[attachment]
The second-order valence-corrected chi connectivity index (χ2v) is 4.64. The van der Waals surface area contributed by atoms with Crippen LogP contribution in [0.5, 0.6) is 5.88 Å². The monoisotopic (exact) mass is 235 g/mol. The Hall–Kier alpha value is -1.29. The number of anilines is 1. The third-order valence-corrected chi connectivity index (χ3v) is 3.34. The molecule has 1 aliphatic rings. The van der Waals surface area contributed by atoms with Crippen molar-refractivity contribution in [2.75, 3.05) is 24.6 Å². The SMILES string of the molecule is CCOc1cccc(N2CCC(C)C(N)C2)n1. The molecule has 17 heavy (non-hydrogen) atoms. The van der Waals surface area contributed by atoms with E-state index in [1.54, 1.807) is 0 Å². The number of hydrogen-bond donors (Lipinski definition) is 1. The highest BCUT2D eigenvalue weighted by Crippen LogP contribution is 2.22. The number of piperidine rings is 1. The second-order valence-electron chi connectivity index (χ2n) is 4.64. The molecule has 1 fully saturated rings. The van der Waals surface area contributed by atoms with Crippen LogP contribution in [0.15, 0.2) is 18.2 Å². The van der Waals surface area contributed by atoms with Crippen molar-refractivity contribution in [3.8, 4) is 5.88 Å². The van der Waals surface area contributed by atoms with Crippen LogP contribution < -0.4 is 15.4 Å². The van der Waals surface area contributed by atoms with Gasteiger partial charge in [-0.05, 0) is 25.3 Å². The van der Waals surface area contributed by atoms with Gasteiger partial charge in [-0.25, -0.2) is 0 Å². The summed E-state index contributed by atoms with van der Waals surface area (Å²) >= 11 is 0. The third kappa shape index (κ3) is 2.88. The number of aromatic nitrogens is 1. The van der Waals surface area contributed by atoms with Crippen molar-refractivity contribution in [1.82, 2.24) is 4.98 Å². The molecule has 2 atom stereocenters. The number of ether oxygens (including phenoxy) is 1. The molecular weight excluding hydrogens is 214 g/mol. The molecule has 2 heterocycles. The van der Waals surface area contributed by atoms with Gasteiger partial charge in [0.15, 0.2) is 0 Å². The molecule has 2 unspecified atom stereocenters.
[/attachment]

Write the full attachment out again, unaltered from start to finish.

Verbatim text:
The second-order valence-corrected chi connectivity index (χ2v) is 4.64. The van der Waals surface area contributed by atoms with Crippen LogP contribution in [0.5, 0.6) is 5.88 Å². The monoisotopic (exact) mass is 235 g/mol. The Hall–Kier alpha value is -1.29. The number of anilines is 1. The third-order valence-corrected chi connectivity index (χ3v) is 3.34. The molecule has 1 aliphatic rings. The van der Waals surface area contributed by atoms with Crippen molar-refractivity contribution in [2.75, 3.05) is 24.6 Å². The SMILES string of the molecule is CCOc1cccc(N2CCC(C)C(N)C2)n1. The molecule has 17 heavy (non-hydrogen) atoms. The van der Waals surface area contributed by atoms with E-state index in [1.54, 1.807) is 0 Å². The number of hydrogen-bond donors (Lipinski definition) is 1. The highest BCUT2D eigenvalue weighted by Crippen LogP contribution is 2.22. The number of piperidine rings is 1. The second-order valence-electron chi connectivity index (χ2n) is 4.64. The molecule has 1 fully saturated rings. The van der Waals surface area contributed by atoms with Crippen LogP contribution in [0.15, 0.2) is 18.2 Å². The van der Waals surface area contributed by atoms with Crippen molar-refractivity contribution in [3.8, 4) is 5.88 Å². The van der Waals surface area contributed by atoms with Crippen LogP contribution < -0.4 is 15.4 Å². The van der Waals surface area contributed by atoms with Gasteiger partial charge in [-0.05, 0) is 25.3 Å². The van der Waals surface area contributed by atoms with Gasteiger partial charge in [-0.25, -0.2) is 0 Å². The summed E-state index contributed by atoms with van der Waals surface area (Å²) >= 11 is 0. The third kappa shape index (κ3) is 2.88. The number of aromatic nitrogens is 1. The van der Waals surface area contributed by atoms with Crippen molar-refractivity contribution in [1.82, 2.24) is 4.98 Å². The molecule has 2 atom stereocenters. The number of ether oxygens (including phenoxy) is 1. The molecular weight excluding hydrogens is 214 g/mol. The molecule has 2 heterocycles. The van der Waals surface area contributed by atoms with Gasteiger partial charge in [0.15, 0.2) is 0 Å². The molecule has 2 unspecified atom stereocenters.